Tag Archives: Eusebius of Caesarea

Another Jesus for Josephus’ James

Godard's Destruction of Jerusalem

Jerusalem with Jesus ben Ananus, upper right

In Book 20 of his Antiquities, Josephus briefly mentions a man named James who was unlawfully condemned to death in 62 CE, about eight years before the Roman sack of Jerusalem. Josephus says that this James’ brother was named Jesus. In all extant source manuscripts of the Antiquities, that Jesus is said to be “called Christ.” If Josephus wrote that description, then he’d have left us compelling evidence that a historical Jesus of Galilee really existed.

Modern scholars generally accept that Josephus did describe James’ brother as “Jesus called Christ,” largely because Origen wrote that that’s what he’d read in Antiquities. Origen also remembers reading a lot more about this James there, about his character and about God’s pay-back to Jerusalem for the injustice of his death. In fact, however, Josephus tells us almost nothing else about James, not even whether his death sentence was actually carried out, much less claiming divine retribution for it.

Given that Origen misrecalls so much so vividly, what weight should be placed on his recollection of the few words which allegedly identified James’ brother? Two other Jesuses appear in the story that includes the trial incident, a story which makes perfect sense if James’ brother were either of those Jesuses (link).

This post recalls still another Jesus who appeared in Josephus’ first book, The Jewish War. This Jesus is familiar to many because of remarkable parallels between his story and the Gospels’ passion. Let us first consider the merits of his candidacy to be the brother of Antiquities’ James. If it turns out that he wasn’t James’ brother, the tragedy of Jesus ben Ananus still contributes to our understanding of how Origen’s memory so badly scrambled and improved what Josephus wrote about James and his trial.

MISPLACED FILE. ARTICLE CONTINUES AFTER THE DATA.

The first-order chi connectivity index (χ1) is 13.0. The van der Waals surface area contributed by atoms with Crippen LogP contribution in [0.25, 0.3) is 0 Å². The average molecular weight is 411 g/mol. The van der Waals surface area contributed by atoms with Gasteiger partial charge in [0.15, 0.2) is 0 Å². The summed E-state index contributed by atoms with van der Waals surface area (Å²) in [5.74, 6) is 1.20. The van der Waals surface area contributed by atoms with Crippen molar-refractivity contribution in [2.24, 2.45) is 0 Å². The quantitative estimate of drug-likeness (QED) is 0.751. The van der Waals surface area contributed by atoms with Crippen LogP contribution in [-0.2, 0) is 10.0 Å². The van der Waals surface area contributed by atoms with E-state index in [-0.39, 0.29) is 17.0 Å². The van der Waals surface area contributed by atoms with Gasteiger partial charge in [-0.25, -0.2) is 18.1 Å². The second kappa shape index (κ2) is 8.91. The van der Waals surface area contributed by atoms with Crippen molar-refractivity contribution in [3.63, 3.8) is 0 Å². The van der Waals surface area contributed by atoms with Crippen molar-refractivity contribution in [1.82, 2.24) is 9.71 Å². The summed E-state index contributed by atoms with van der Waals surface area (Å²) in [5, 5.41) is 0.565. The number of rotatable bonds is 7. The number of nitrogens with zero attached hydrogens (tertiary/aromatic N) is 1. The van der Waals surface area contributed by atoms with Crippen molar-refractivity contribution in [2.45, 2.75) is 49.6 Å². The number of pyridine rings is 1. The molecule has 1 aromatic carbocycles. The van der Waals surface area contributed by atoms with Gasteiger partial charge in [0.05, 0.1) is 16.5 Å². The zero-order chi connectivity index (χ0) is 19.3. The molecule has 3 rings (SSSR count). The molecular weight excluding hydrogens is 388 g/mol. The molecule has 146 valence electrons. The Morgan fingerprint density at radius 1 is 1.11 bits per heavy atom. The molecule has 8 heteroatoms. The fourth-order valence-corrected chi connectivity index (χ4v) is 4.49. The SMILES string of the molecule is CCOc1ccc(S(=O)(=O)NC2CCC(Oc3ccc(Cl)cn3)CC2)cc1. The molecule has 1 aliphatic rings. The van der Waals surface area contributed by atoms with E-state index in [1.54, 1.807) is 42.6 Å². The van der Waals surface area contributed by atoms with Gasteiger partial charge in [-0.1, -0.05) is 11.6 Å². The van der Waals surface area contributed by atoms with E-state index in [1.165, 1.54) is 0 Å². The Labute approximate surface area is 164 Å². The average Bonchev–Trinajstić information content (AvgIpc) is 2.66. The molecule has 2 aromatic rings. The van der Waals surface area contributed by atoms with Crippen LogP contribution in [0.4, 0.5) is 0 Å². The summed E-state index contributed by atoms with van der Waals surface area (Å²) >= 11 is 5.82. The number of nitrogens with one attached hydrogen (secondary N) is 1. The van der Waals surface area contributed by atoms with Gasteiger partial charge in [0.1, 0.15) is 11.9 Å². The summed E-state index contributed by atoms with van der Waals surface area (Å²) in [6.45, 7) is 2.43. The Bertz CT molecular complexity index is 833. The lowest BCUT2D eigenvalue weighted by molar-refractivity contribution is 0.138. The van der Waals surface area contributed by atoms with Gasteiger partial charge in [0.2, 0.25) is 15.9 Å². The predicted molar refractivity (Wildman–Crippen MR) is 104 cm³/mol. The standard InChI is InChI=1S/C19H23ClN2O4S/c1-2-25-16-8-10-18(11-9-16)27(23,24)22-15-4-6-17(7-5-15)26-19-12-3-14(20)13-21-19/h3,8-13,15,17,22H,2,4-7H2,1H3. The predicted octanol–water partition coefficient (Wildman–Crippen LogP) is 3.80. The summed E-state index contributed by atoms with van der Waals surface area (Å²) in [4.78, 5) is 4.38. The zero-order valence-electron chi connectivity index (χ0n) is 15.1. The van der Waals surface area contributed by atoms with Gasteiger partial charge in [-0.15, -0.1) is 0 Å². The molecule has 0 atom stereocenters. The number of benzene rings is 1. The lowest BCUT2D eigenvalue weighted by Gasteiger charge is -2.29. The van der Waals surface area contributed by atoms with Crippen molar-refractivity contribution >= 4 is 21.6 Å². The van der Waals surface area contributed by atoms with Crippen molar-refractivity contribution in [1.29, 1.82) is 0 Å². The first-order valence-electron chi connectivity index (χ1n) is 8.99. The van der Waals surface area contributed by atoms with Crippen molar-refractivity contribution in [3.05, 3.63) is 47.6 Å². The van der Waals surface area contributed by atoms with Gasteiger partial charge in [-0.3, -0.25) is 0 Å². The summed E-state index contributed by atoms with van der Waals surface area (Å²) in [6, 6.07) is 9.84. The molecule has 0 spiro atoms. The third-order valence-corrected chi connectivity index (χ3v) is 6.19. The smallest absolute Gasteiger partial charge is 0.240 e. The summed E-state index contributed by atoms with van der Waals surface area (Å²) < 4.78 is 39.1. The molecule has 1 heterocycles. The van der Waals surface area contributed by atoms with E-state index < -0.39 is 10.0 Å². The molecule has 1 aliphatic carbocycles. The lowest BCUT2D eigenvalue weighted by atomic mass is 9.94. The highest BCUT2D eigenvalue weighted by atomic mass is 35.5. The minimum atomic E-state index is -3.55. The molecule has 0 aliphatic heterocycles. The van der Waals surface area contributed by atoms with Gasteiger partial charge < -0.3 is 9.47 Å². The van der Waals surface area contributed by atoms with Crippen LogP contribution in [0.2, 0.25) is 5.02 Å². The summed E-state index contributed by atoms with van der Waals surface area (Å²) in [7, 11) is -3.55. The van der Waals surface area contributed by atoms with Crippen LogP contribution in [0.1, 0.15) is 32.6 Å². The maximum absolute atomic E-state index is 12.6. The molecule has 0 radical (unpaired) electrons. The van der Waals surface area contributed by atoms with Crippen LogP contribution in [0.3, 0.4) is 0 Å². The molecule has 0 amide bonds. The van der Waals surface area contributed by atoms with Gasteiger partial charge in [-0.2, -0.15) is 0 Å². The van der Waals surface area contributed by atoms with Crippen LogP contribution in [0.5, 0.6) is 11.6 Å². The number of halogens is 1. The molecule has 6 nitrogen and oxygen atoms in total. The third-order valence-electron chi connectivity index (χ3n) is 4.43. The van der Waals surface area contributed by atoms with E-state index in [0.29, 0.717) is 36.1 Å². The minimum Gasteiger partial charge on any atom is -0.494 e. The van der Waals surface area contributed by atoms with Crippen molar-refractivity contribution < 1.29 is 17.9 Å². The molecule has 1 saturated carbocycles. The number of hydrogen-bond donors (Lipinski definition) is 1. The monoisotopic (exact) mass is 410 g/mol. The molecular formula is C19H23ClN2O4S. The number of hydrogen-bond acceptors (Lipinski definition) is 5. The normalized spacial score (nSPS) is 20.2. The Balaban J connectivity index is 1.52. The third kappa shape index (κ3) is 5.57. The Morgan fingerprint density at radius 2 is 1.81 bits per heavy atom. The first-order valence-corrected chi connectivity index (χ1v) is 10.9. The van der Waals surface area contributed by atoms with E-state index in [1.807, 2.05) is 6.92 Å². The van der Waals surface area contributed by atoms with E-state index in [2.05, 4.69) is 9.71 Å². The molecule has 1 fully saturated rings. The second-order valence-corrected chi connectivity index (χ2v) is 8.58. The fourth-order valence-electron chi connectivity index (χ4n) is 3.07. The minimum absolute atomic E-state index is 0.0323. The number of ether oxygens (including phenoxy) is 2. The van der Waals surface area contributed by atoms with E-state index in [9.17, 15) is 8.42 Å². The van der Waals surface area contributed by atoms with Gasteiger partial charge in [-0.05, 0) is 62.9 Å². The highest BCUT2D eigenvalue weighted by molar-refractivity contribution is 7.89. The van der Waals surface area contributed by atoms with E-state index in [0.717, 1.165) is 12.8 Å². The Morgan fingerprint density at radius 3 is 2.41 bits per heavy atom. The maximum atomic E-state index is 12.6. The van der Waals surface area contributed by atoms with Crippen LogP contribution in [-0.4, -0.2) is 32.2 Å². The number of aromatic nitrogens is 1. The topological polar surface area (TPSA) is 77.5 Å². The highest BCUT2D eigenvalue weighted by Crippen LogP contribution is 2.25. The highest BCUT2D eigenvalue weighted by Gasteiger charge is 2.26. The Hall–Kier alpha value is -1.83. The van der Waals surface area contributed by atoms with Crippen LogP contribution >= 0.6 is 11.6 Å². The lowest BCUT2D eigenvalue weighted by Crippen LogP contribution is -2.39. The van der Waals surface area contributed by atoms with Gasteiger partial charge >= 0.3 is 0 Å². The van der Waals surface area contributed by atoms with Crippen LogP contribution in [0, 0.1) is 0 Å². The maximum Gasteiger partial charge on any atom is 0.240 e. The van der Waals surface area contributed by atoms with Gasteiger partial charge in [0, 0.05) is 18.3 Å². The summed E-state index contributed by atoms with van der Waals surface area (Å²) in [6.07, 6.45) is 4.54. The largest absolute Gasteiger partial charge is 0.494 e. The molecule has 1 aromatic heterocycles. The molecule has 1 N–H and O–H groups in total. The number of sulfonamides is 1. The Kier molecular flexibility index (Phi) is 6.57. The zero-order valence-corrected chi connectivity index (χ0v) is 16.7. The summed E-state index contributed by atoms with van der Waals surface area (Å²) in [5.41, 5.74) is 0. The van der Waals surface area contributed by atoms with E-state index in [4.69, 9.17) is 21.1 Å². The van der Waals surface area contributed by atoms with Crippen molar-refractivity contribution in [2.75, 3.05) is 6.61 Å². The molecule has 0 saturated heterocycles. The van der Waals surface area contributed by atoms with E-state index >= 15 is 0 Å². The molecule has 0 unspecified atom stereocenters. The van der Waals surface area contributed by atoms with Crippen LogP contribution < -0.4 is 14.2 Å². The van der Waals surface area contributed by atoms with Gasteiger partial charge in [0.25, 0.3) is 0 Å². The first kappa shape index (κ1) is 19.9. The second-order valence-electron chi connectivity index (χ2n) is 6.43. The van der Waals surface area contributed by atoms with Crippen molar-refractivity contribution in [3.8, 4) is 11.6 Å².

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Epiphanius didn’t write about a pre-Christian Jesus

cyprus-mosaic-floor-text

Saint Epiphanius of Salamis (about 315 to 403 CE) was a hard-line defender of orthodox Christianity. Nevertheless, in modern times there is a surprisingly prevalent misreading of his Panarion (29.3), supposedly telling us that Jesus had lived decades before Herod became king,

For with the advent of the Christ, the succession of the princes from Judah, who reigned until the Christ Himself, ceased. The order [of succession] failed and stopped at the time when He was born in Bethlehem of Judea, in the days of Alexander, who was of high-priestly and royal race ; and after this Alexander this lot failed, from the times of himself and Salina, who is also called Alexandra, for the times of Herod the King and Augustus Emperor of the Romans ; …

“Alexander” is King Alexander Jannaeus. He died in 76 BCE, about a century before Pilate first took office in Judea. If Epiphanius really taught that Jesus had lived in a different generation than Pilate, then he would flatly contradict his creedal faith which in reality he aggressively championed.

What are the odds of a seasoned apologist making a mistake like that? Jerome and Origen made huge mistakes about what they had read (link and link), but their mistakes reinforced, not denied Christian doctrines.

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Ancient critics disputed a knowable historical Jesus

Detail of a Third Century mystery cult mosaic from Antioch

Detail of a Third Century mystery cult mosaic from Antioch, click to enlarge

Last year, about one in five English adults surveyed thought the better description of their beliefs about Jesus was a “fictional or mythological character” instead of a “real person who actually lived.” Nearly as many answered that they “don’t know.” Christian groups commissioned this poll, which had 2,545 demographically representative participants.

Reacting to the survey result, James Carleton Paget, a senior lecturer in New Testament Studies at Cambridge University, commented “The argument that Jesus never existed, …was not one that the enemies of Christianity in the ancient world ever used.” Some non-academic apologists agree.

In the earliest surviving scholarly confrontations with Christianity, critics complained vigorously against the unreliability of even natural facts alleged about Jesus. The depth and breadth of ancients’ complaints warranted doubts about Jesus’ existence. However, personal doubt is not an argument. Arguments premised on definite non-existence would be ineffective without proof. It is unsurprising that aimless self-observations and doomed arguments aren’t found in early counterapologies.

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